a parting glance

Made it to Vegas last night, staying briefly with a friends of Ravens, our last taste of the simple luxuries for the next week plus – a shower, air conditioning, a good nights rest – which we both desperately needed. Taking advantage of the brief interneto connection while Raven scrapes the two days of road off in the shower.

The time, sweat, effort, sleep dep. mosquito bites and money spent on Connie the Van has well paid off – I feel strangely like a proud father. From a machine that wouldn’t even idle and only had the hint of a strong, dependable engine, the van has run beautifully throughout the entire trip. We’ve been blessed.
The only hiccup so far was the tread flying off of one of the rear wheels somewhere outside of Dallas, but we limped into the next exit with no problem, changed the tire, and got going again in no time at all. The storms we have encountered had just passed, leaving the streets still running with water but not affecting us and the absence of the drivers side window – and we were treated to an entire night of beautiful lightning not too far off in the distance.

Fortunately most gas stations only make sure the card is good by authorizing $1.00 when you get fuel, which I have needed to take advantage of. Connie runs like a dream, but a hungry one. When those dollar authorizations turn into $60…   I have no choice but to get where I need to go & deal with the financial consequences later. Hell – it’s only money.

We’re rockin’. Connie (the Mans’) ashes have been sprinkled and scattered in the most beautiful places along the way, photos have been taken –

and now it’s time to hit the road again.

Wanna go for a ride?

It runs well enough, I suppose.
It runs well enough.

It runs!

Connie’s guts have been ripped apart, inspected, cleaned, adjusted, and re-assembled – and now, for the first time since I bought it, it idles. A rough idle – many things should have been replaced instead of just cleaned – but still, it’s an idle. No more driving with one foot on the gas and one on the brake around town.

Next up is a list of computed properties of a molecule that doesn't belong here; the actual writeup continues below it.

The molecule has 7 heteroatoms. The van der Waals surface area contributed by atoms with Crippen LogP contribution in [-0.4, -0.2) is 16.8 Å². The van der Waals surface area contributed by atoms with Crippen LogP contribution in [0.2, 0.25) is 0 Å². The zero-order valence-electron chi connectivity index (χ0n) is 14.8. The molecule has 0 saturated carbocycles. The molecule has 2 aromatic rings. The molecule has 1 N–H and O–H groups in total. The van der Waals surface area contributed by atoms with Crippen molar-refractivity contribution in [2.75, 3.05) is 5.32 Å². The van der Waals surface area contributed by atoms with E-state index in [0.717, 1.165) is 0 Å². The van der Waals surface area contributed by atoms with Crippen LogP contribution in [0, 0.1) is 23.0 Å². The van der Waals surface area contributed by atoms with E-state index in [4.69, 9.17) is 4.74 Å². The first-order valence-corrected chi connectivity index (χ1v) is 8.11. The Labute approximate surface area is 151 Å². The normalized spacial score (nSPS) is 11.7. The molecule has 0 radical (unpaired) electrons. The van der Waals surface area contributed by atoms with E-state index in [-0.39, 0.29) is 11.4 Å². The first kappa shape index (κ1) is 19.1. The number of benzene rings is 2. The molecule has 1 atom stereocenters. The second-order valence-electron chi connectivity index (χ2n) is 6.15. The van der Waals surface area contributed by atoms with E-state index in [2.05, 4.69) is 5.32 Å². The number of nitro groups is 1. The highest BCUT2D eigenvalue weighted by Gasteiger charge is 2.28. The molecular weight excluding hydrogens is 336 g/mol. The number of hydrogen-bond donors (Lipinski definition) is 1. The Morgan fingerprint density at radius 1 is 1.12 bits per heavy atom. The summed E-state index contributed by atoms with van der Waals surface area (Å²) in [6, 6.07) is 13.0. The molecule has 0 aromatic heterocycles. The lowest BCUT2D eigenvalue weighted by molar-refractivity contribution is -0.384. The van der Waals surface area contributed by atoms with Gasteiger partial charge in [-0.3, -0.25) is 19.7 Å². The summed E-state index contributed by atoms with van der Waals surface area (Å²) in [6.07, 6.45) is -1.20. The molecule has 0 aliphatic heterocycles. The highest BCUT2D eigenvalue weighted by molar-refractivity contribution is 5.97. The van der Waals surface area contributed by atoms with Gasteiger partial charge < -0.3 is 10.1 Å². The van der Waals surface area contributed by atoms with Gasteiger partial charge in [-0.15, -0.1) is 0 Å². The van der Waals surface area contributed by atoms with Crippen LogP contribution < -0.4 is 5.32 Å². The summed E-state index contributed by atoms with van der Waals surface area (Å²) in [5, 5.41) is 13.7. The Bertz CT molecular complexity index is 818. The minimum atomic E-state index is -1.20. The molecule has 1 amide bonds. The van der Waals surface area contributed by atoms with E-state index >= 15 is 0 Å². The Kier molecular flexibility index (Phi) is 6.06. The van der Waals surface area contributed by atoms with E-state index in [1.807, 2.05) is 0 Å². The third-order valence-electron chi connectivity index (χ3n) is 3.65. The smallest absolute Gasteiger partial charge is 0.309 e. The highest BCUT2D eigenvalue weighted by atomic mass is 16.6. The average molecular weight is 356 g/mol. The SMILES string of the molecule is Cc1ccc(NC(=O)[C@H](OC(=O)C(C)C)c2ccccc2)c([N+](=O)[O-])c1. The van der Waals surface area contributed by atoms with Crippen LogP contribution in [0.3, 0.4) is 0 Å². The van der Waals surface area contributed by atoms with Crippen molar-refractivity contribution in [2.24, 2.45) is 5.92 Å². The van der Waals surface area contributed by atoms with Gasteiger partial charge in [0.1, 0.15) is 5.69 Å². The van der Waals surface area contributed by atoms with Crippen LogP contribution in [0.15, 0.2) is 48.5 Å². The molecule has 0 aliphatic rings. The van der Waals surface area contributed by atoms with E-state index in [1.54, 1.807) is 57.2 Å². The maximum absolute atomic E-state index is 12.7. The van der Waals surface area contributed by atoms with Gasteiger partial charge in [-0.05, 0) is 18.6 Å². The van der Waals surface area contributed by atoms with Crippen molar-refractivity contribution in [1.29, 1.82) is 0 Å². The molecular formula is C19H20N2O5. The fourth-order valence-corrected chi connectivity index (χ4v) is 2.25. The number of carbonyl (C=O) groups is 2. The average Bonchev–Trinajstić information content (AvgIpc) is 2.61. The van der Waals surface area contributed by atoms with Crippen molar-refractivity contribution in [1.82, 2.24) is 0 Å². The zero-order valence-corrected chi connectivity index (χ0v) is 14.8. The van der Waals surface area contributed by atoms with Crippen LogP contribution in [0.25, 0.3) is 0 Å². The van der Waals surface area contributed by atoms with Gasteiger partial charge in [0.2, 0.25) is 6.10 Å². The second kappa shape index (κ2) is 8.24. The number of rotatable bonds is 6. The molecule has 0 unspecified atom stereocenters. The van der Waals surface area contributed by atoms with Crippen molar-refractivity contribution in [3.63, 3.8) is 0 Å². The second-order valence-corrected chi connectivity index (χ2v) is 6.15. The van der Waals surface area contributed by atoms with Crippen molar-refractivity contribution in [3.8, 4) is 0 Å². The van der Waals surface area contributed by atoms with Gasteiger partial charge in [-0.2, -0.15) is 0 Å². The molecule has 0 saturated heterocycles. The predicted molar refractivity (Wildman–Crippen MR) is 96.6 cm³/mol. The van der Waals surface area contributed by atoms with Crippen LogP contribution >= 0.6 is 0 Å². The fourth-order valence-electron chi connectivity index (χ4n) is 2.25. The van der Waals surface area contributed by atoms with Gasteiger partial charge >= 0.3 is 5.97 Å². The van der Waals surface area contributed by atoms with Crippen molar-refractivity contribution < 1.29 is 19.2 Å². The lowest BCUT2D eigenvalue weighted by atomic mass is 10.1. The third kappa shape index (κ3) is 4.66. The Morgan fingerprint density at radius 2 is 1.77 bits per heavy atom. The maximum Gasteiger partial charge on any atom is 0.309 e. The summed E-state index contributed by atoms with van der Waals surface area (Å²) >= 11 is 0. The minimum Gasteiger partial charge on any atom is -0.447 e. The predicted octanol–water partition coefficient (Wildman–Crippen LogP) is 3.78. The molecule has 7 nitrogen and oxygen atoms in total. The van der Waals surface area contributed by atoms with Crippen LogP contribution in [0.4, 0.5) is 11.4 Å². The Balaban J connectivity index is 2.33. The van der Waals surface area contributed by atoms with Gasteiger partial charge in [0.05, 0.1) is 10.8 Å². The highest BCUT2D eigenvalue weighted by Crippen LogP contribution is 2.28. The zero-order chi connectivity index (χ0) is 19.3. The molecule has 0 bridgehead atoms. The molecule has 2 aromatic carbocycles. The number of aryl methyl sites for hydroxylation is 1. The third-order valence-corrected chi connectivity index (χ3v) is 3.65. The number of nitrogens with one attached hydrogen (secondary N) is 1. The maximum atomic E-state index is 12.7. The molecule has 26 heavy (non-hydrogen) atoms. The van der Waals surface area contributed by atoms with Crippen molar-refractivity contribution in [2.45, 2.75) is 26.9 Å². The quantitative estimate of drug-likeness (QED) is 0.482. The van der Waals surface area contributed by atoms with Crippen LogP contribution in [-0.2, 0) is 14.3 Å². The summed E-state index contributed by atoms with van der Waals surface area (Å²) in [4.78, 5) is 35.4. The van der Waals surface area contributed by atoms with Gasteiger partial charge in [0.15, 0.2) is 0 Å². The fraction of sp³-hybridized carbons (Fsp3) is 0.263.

The drivers seat is now actually functional, and instead of feeling like you’re going to be tossed out of it at every turn due to the severe wobble, it sits solid and sturdy as a drivers seat should. I also fixed both adjusters, so now it slides back and forth and reclines. Yay. Go me.
I found a windshield wiper on the carcass of a car today which was in better shape than the ones on connie – hoping it will fit. Haven’t tried it yet. If it does, at least the driver will be able to see…
Still no working fuel gauge – which wouldn’t be much of a problem if the odometer/speedo gauge worked, but I found that has a busted cable. Gonna be one hell of a guessing game across the country.  I go buy a five gallon gas can tomorrow – though the thought of having all that gas in the van with us doesn’t sit too well with me…
Four questionable tires, but I gots a spare. I need to buy a jack. That would probably help. Don’t think Raven is strong enough to lift the van with her skinny arms. Don’t think I am either, with mine.
Connie runs strong, once past idle.
I really need to see if there’s a way I can fix the gas gauge. It’s getting power – but I think the sending unit is toast. Sometimes the tank is full, then empty, then full again.
Now, if it were actually full again, that would be pretty fucking cool – but I don’t think that is the case.

We’ll make it – somehow. Of that, I have no doubt whatsoever.


Right on time-ish. I’ve got a feeling that I’ll be needing to do some busking along the way. I found on my way out here that Vegas isn’t too friendly about that, but hopefully I can make a few bucks before I’m shut down.

Connie’s ashes arrived yesterday, ready to join us on the journey. In a clear plastic bag in a black plastic box. Gots to get them out of all that plastic!
Deanne said that for a while Connie was a counselor at The Bridge House – a substance abuse program here in New Orleans, and that he liked nature and was always amazed by it. A simple man that didn’t need extravagant things. He was born here, so sometime tomorrow before we leave, I’ll sprinkle some his ashes in Jackson Square…